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Camp Quest Update.
Despite some (no, make that a lot) of rain, Camp Quest was a tremendous success this year. We had 18 campers (8 boys and 10 girls) who were evenly matched by age. We had seven kids who were 8-9 years old (3 boys and 4 girls) and three who were 14-16 years old. The latter served as Counselors in Training (CITs) and helped us with the younger campers while also participating in the camp themselves. The CITs, plus the fact that we had an absolutely fantastic group of kids, along with top notch counselors made for a fantastic camp experience.

Some of the campers’ many highlights included: seeing deer, a bear, a timber rattlesnake, a water snake, and plenty of interesting birds and insects; helping band and release some birds with the Tremont research task; salamandering twice (on our second salamander hunt the campers captured a beautiful orange one with black spots); learning to walk on stilts; philosophizing at Socrates Café; horseback riding in Cades Cove; hiking to a waterfalls; swimming in the West Prong river; making a solar balloon; code-breaking; moon-gazing through telescopes; taking a late night walk without flashlights; camping in tents one night; writing songs; writing and putting on skits; and participating in other logic or cooperation challenges.

What truly made Camp Quest a success, however, were all the campers’ statements of genuine appreciation that a camp exists where they can discuss their beliefs in a safe environment with other like-minded kids. So many of the campers indicated they feel they must keep their skepticism to themselves around even good friends and family. At Camp Quest, the campers regularly strike up conversations about atheism or discrimination and how it can be tough to be accepted sometimes. We counselors hear these discussions year after year and continue to be amazed at the strength of these kids. We’re invigorated by them and have set a goal to increase camper number yet again next year.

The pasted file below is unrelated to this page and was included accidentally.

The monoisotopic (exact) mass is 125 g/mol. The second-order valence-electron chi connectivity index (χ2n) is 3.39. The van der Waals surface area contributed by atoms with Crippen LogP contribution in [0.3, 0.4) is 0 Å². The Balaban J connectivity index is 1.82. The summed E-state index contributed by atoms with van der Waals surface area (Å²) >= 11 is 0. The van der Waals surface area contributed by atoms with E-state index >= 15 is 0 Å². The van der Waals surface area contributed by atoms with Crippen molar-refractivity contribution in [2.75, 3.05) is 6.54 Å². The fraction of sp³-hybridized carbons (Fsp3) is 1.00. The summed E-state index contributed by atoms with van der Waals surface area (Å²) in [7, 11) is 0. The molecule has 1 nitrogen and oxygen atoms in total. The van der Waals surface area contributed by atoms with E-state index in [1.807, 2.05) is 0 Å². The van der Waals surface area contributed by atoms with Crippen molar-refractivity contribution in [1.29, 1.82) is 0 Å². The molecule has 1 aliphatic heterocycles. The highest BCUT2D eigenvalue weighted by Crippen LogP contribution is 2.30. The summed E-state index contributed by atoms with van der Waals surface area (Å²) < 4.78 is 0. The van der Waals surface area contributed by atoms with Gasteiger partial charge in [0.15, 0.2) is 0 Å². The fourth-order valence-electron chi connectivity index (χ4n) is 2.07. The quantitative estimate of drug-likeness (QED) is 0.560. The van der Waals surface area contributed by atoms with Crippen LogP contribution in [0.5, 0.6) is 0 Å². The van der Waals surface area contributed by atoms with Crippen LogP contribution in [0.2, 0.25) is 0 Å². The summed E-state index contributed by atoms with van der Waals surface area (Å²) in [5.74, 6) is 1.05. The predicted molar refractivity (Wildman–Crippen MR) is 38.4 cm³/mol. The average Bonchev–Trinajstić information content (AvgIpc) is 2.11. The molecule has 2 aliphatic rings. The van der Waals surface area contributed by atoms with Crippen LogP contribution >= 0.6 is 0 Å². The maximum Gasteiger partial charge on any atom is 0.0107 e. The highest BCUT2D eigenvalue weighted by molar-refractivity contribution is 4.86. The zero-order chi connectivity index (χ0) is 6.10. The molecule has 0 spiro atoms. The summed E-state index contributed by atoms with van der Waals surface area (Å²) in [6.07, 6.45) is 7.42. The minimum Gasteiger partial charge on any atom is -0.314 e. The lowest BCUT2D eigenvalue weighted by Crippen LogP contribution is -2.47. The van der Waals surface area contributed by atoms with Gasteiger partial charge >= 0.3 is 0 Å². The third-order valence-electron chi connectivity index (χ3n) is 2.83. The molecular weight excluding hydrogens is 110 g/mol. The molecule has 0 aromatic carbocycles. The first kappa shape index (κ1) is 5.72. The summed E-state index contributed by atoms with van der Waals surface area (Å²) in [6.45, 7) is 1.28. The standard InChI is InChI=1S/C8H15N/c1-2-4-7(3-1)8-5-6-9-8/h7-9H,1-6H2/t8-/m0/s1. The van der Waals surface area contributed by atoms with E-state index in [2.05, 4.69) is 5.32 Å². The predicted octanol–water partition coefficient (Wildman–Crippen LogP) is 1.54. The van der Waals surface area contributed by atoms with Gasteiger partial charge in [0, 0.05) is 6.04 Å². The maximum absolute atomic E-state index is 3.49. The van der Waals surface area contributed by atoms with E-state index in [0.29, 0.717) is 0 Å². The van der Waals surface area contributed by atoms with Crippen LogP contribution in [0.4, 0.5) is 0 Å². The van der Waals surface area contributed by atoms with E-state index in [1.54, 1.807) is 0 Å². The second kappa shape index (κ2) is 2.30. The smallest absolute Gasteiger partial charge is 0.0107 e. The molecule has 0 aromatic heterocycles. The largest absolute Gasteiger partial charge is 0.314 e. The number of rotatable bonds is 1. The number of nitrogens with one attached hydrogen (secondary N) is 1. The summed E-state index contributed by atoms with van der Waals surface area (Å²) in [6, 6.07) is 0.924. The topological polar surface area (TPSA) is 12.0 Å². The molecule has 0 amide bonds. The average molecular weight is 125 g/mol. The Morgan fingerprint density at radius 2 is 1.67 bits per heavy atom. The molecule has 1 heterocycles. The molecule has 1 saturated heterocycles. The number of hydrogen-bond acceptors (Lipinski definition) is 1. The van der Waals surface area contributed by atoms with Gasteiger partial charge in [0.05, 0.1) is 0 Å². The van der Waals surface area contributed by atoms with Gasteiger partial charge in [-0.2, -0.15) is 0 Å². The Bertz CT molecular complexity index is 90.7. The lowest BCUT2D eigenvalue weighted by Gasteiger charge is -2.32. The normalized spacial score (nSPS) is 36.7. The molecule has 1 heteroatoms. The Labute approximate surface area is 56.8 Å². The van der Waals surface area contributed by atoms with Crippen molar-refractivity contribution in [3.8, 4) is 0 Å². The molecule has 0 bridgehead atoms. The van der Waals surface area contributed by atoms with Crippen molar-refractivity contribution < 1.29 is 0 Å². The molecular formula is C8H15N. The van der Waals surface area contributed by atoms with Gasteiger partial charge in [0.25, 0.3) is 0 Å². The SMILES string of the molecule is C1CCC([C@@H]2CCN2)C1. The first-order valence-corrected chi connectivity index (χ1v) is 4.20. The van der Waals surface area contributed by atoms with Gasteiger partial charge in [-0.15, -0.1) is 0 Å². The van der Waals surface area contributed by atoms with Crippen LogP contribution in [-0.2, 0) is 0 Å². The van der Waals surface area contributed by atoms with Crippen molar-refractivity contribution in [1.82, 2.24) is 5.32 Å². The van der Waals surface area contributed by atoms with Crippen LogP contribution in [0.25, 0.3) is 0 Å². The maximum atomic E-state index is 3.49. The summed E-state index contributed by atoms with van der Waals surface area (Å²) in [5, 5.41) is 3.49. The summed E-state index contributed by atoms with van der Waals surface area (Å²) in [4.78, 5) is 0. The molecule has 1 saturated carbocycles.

I’d like to express special thanks to volunteers who support the Camp. Thanks to Julie Rogish, Roy Crawford, and Dale Haste for visits as a back-up counselors, Lee Erikson for his astronomy lesson, and Sharron King, Donna Maxwell, and Margaret Klein for being on call as back-ups. Huge thanks of course go to Jonas Holdemann who coordinated with Tremont, updated and revised many materials, bought all the supplies, handled all the applications, and did so much more to make CQSM go as smoothly as it did.

Next year, Jonas, Julie, and myself will be running CQSM without Amanda Metskas on site. Amanda’s job is to support all of the various Camp Quests and is quite busy year round with that. She helped us these last two years transitioning the camp director role from Carl and Aleta Ledendecker. Her experience in actually running a camp full time and her incredible organizational skills were much appreciated. Carl and Aleta would have been so proud of this years camp and I’m sure are going to be very proud of how the camp will continue to evolve and grow.

Two things critical for success next year are: (1) at least one more male counselor and (2) financial support. The three new full-time counselors (Jessi, Caroline, and Kylia) were fabulous and we hope to get them back next year. However, myself and Jonas have our hands full with directing the camp and will absolutely need another full-time male counselor. If anybody would like to volunteer let me know. If not, please ask around. The perk is a free week in the Smoky Mountains with great staff and campers. We’d like to get some completed applications sent to us this year. Secondly, Tremont has increased their rates and we absolutely don’t want to raise our prices. In fact, we’d like to lower ours so we can make the camp more accessible to more people. This can only be done by fundraising and donations to subsidize the cost. The CQSM website has a link for anyone willing to donate even a small amount.


If I left people off who also deserve thanks, I apologize. Now, off to mow my tall grass.


Posted by dbuck
Aug. 03, 2009